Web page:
Three Schools That Lost the Most to This Year's NFL Draft

We’re still several months out from the college football season starting up, yet the spring season is coming to an end as the NFL Draft prepares to take place in Chicago. With a draft class loaded in talent, schools have spent the offseason trying to fill the voids they left behind. We take a look at three schools who lost the most to this year’s draft.  

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Florida State 

Key Losses: Jameis Winston (QB), Cameron Irving (C), Eddie Goldman (DT), Ronald Darby (CB), Rashad Greene (WR), Tre’ Jackson (OG), Mario Edwards Jr. (DE)  

The Seminoles almost made it back-to-back years as undefeated champions. In a season that proved a bit more challenging for a Florida State team ripe with talent, it was evident that the team lived and died by their quarterback Jameis Winston. With the widely-regarded number one pick gone and a spring mired in injury, the Seminoles have a lot of ground to make up before the season begins. Sophomore quarterback Sean Macguire was inconsistent during his spring game and will have growing pains during the season. The receiving core also lost its top talent in All-American Rashad Greene, but will hopefully have sophomores Ja’Vonn Harrison, Travis Rudolph, and Ermon Lane pick up the slack after combining for only 52 receptions and five touchdowns on last year’s 14th best offense in the nation.     

On the other side of the ball, defensive leaders Eddie Goldman, Ronald Darby, and Mario Edwards Jr. all made the jump to the draft, and already, the injury bug has bitten hard to a once dominant and proud defense. We have yet to see the squad’s starters all play together, so a big question mark remains on its state.   

Overall, the team has opened this spring to a loud thud after having much success in recent years. Head coach Jimbo Fisher has gone as far as to call his team “soft”, and if that continues, then it could be a long year for the Seminoles.  

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Mississippi State 

Key Losses: Benardrick McKinney (ILB), Preston Smith (DE), Josh Robinson (RB), Justin Cox (S), Kaleb Eulls (DT)  

Let’s be honest here. Mississippi State had an unbelievable year for a program that has struggled to stay above .500 over the past two decades. It broke 23 single-season records and had a Heisman trophy contender among their other accomplishments. Now, much of that talent is gone and younger, inexperienced players have got to step up if Mississippi State wants to even have a chance at staying relevant.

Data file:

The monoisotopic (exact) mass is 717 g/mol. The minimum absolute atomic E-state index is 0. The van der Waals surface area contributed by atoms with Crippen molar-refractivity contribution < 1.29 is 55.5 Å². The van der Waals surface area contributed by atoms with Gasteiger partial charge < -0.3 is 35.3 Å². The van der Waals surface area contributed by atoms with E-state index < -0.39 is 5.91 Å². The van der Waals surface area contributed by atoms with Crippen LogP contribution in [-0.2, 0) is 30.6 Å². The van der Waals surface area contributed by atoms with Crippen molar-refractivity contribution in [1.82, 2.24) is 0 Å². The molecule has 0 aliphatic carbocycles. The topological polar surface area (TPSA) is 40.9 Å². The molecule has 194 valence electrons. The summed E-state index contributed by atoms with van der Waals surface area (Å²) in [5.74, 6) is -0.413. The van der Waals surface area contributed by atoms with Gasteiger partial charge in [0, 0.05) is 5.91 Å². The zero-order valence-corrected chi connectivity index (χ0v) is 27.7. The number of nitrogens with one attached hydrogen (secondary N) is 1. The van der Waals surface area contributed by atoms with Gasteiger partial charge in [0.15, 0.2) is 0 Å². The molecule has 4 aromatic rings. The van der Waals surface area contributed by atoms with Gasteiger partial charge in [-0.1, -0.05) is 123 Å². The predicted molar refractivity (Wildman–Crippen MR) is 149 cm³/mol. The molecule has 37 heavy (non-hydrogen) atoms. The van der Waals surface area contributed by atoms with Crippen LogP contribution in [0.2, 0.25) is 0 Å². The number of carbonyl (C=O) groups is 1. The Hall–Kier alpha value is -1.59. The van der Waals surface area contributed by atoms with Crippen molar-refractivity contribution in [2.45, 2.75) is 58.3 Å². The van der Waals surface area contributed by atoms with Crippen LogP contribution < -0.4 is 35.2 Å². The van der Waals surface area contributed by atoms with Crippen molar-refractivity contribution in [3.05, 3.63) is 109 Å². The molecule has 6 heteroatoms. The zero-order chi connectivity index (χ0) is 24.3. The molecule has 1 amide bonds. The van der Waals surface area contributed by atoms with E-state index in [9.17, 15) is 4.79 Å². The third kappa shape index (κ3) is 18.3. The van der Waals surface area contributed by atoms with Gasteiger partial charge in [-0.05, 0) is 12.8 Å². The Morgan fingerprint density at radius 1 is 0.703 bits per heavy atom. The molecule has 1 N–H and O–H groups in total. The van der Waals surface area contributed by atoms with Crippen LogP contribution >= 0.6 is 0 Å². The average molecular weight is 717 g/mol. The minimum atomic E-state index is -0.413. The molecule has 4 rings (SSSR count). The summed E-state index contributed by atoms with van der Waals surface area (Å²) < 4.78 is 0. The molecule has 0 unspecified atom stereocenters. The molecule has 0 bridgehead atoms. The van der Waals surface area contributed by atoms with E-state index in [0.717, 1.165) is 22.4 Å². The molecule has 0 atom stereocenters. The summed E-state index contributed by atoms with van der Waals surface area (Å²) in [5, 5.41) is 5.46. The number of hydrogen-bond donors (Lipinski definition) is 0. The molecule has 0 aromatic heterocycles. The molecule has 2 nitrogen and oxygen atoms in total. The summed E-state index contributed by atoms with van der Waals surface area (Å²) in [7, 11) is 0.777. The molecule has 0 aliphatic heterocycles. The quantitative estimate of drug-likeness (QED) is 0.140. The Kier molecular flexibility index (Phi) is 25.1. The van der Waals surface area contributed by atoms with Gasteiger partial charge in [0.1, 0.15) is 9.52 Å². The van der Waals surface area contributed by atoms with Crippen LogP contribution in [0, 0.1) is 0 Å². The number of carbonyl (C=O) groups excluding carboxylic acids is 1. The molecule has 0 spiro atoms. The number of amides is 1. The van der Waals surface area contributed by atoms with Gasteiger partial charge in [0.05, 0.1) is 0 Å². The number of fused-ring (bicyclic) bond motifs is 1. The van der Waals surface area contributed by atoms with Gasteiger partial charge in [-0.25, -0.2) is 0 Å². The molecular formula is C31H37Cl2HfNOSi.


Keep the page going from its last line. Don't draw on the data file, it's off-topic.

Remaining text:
The offense, led by Heisman hopeful Junior Dak Prescott, will have to perform even better than they did last year to make up for a defense that will be looking to find its way. Dak will be feeling the pressure early and often in the season if the spring game is any indication of what’s to come, as the offensive line struggled mightily.  It’s a group that lost a lot of starters and depth, and will need time to gain more experience to enable Dak time to move around to pick teams apart.  

Bulldogs fans could be in for a long season but at least they can take solace in knowing that they experienced a 2014 season that can be considered one of the best ever in the school’s history.    

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Miami 

Key Losses: Ereck Flowers (OT), Phillip Dorsett (WR), Duke Johnson (RB), Clive Walford (TE), Denzel Perryman (ILB), Anthony Chickillo (DE)  

Miami is a team that is loaded in talent but has struggled to meet expectations as of late. That summarizes up the sentiment down in Coral Gables for Canes fans and the finger pointing continues to occur as to why a team with so much talent, now heading to the NFL, finished under .500.   

Certainly other schools could also be considered on this list as teams who won’t perform as well as they did last year, but Miami rounds out the list because the talent it lost was, in retrospect, some of the best in years and it went wasted. It included an all-time leading rusher in Duke Johnson, at a school that has produced the likes of Clinton Portis, Willis McGahee, Frank Gore, Lamar Miller, Ottis Anderson, and Edgerrin James. The bright spot for fans though is that Carlos Yearby should continue the trend of great running backs, and Brad Kaaya returns after looking like a formidable starter towards the end of last season where he finished off his first full season under center.   

So much talent left Miami and it leaves many questions remaining to be answered as to how the coaching staff will work to replace them. In a region filled with talent, it continuesto be stunning the underproduction the team has shown. 

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